In the Marvel Universe, actions have consequences, even for someone as fearsome as the villainous Doctor Doom. As a member of Norman Osborn’s secret criminal Cabal, Doom has turned the Marvel Universe upside down and played a part in making life miserable for any hero who tries to oppose the former Green Goblin’s Dark Reign. Recently, Doom launched a vicious sneak attack on King T’Challa, the former Black Panther and King of Wakanda. Doom’s attack nearly killed the monarch, and the injuries T’Challa sustained from it are why he’s no longer Black Panther or ruler of his country, both titles that now lie with his sister, Shuri.
In 2010, Doctor Doom will experience the consequences of picking a fight with T’Challa, because the former Black Panther has a plan. He’s a man with family and friends, like the Fantastic Four, and his wife, Storm, connects him to the X-Men as well. T’Challa also has the funds to pay for the skills of one of the most unpredictable and dangerous men in the Marvel Universe: Deadpool. All of these characters will collide in February when “DoomWar,” a five issue mini-series by writer Jonathan Maberry and artist Scot Eaton, begins. CBR News spoke with Eaton and his editor Axel Alonso about the project
CBR News: Axel, When “DoomWar” was originally announced Will Conrad and Ken Lashley were slated to work on the series. Is there anything you can say about why they’re no longer attached to the project?
Axel Alonso: The original rotation was going to be Conrad, Lashley and a third artist to be determined. Eventually, that artist became Scot. When we got to that point, I realized that Scot is efficient enough to draw the whole damn thing, so we went that way. Look for future announcements about Conrad and Lashley.
Does the fact that there is a new artist on the series mean that “DoomWar” #1 will be delayed for a little bit? Or is the issue still scheduled to be released in February?
AA: Nope. No delay. Scot is hard at work on the first issue, which isn’t in stores until February. He is a solid monthly-plus guy.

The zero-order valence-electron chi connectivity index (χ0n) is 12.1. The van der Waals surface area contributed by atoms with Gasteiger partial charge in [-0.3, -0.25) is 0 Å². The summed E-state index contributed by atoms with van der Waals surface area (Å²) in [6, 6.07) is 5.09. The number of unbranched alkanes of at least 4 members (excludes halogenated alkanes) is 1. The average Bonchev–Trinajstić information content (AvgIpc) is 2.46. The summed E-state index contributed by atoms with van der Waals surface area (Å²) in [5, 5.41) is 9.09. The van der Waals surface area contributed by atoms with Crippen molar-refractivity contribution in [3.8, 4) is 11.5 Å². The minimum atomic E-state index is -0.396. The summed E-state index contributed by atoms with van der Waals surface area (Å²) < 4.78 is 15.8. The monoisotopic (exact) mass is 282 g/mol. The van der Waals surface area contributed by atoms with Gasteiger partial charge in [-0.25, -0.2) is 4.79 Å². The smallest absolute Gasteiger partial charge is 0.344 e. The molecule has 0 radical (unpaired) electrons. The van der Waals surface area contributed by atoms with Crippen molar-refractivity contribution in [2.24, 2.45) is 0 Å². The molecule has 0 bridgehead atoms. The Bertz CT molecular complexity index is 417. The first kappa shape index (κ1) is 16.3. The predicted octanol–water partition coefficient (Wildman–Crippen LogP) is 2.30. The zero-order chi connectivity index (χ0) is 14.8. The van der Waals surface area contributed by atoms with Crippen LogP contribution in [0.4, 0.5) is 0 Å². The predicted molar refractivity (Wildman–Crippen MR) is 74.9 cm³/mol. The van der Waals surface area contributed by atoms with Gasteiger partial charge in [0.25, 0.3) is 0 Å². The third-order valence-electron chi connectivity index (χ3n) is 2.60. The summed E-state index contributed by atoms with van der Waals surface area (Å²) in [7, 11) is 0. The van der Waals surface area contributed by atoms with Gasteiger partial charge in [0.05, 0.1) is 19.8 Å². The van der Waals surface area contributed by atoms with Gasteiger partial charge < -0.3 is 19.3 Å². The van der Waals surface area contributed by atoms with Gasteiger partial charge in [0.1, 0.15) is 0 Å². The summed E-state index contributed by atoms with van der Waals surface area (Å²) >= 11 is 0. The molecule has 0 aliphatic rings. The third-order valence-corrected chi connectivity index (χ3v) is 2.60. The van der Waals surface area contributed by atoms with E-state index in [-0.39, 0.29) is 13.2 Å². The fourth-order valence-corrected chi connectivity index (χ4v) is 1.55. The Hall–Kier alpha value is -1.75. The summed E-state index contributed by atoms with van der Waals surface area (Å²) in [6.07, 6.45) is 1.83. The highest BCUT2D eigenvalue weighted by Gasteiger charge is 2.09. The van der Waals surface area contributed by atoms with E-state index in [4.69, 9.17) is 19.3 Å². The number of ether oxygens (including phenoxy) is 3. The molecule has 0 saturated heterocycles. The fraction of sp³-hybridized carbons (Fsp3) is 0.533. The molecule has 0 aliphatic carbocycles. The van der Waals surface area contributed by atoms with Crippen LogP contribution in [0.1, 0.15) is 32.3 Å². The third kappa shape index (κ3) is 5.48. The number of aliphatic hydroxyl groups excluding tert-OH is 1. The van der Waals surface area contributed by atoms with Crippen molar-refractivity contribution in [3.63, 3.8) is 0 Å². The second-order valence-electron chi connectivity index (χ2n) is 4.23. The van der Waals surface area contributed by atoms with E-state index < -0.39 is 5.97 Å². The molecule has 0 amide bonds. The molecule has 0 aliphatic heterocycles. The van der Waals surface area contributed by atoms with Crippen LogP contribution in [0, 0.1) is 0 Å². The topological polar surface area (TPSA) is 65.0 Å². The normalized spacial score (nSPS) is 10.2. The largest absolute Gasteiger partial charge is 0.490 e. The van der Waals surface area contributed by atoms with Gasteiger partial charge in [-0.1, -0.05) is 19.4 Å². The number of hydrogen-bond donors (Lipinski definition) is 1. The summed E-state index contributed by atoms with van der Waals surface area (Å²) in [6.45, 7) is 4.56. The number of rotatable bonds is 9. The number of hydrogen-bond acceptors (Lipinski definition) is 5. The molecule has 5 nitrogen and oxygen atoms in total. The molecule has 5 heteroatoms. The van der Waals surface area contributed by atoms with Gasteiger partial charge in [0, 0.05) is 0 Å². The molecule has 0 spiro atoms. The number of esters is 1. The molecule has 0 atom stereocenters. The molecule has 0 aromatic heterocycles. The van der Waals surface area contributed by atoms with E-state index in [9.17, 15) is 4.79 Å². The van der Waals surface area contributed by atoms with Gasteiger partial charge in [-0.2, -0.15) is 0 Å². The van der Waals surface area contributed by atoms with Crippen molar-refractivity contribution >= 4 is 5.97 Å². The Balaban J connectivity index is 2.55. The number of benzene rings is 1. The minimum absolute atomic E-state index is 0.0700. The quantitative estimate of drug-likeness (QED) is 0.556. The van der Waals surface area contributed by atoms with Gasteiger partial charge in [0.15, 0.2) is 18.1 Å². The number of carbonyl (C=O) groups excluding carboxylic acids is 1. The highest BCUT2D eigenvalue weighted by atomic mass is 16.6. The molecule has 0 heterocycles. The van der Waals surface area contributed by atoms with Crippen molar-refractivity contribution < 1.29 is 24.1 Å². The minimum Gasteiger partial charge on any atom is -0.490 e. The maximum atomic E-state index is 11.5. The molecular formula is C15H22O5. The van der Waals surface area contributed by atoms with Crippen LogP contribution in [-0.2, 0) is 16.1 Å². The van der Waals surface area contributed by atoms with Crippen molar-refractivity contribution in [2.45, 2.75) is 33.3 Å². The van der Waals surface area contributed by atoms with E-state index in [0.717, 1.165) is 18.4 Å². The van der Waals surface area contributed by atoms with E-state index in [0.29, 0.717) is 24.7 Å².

From the cover of the December one-shot “Siege: The Cabal,” it looks like Doctor Doom plays a major role in that title. For those concerned about continuity and chronology, do the events of “Siege” take place before “DoomWar?”
How important and influential will “DoomWar” be to the future status quo of the Marvel U?
AA: Well, it’s an amped-up-like-you’ve-never-seen-him Dr. Doom and his full arsenal, which includes the full might of the Wakandan army, against the two Black Panthers, the X-Men, the FF and Deadpool, so this is kinda big. There will be some big status quo changes in the Marvel Universe, including one that will have a profound effect on the power balance in the Marvel Universe.
Any final thoughts on “DoomWar?”
AA: It’s all kicks off in a double-sized first issue that ends with quite a punch. And it’s very new-reader friendly – if you haven’t been keeping up on “Black Panther” or Doom’s role in “Dark Reign,” it won’t matter. It’s a simple setup: A unconquered kingdom has fallen to a bloodless coup. Its former King (T’Challa) and current leader (Shuri) have fled; the current Queen has been captured and sentenced to death by the new regime. Behind this new regime is a nefarious figure with an agenda whose scope goes from beyond the nation’s borders (Doom). To save the Queen and recapture the kingdom, the renegade royals enlist the aid of the Queen’s family (the X-Men) as well as the ubervillain’s most dogged enemies (the FF). Its a war fought in three stages, and around the globe, with twists and turns and dirty tricks -i.e. Deadpool. And victory will require sacrifice.
CBR News: Scot, How did “DoomWar” come about for you? What drew you to the project?
Scot Eaton: I had been watching what Jonathan Maberry and Reggie Hudlin were doing with the new Black Panther. Like everyone else, I saw the announcement about the “DoomWar” event coming up and read that Ken Lashley and Will Conrad were attached to it. They’d both done great work on the regular BP series over the last year, so that sounded exciting to me. Then Axel Alonso talked to me about contributing some chapters before I got started on my next “Wolverine Origins” arc. That morphed somehow into only one of us doing all the art, and I happily agreed!
Lets talk a little bit about the various characters in “DoomWar.” Who is Doctor Doom to you? What elements of the character do you really want to capture and bring forth in your art for this series?
SE: Doom is Doom! And I will admit I am essentially a Doctor Doom mark. In my twisted mind, I’ll probably approach the art as if he’s the protagonist. Well, maybe somewhat more sympathetic than another artist would, at least. He’s powerful, a Reed Richards level genius that has mastered technology and magic. So maybe he’s a tyrant and mass-murderer on top of all that; can’t a guy make a few mistakes?
You drew several “Black Panther” story arcs, including “Panther’s Bride,” where T’Challa and Storm got married. What’s it like returning to these characters, and what do you want your art to say about the new Black Panther, Shuri? What type of character do you see her as?
SE: Currently, everything I mentioned earlier about Doom is now true about T’Challa. Reggie initially wrote him as a man of science who’d turned his back on the old ways. Now, he and Jonathan have added this spiritual power level, and his sights are set clearly on Doom!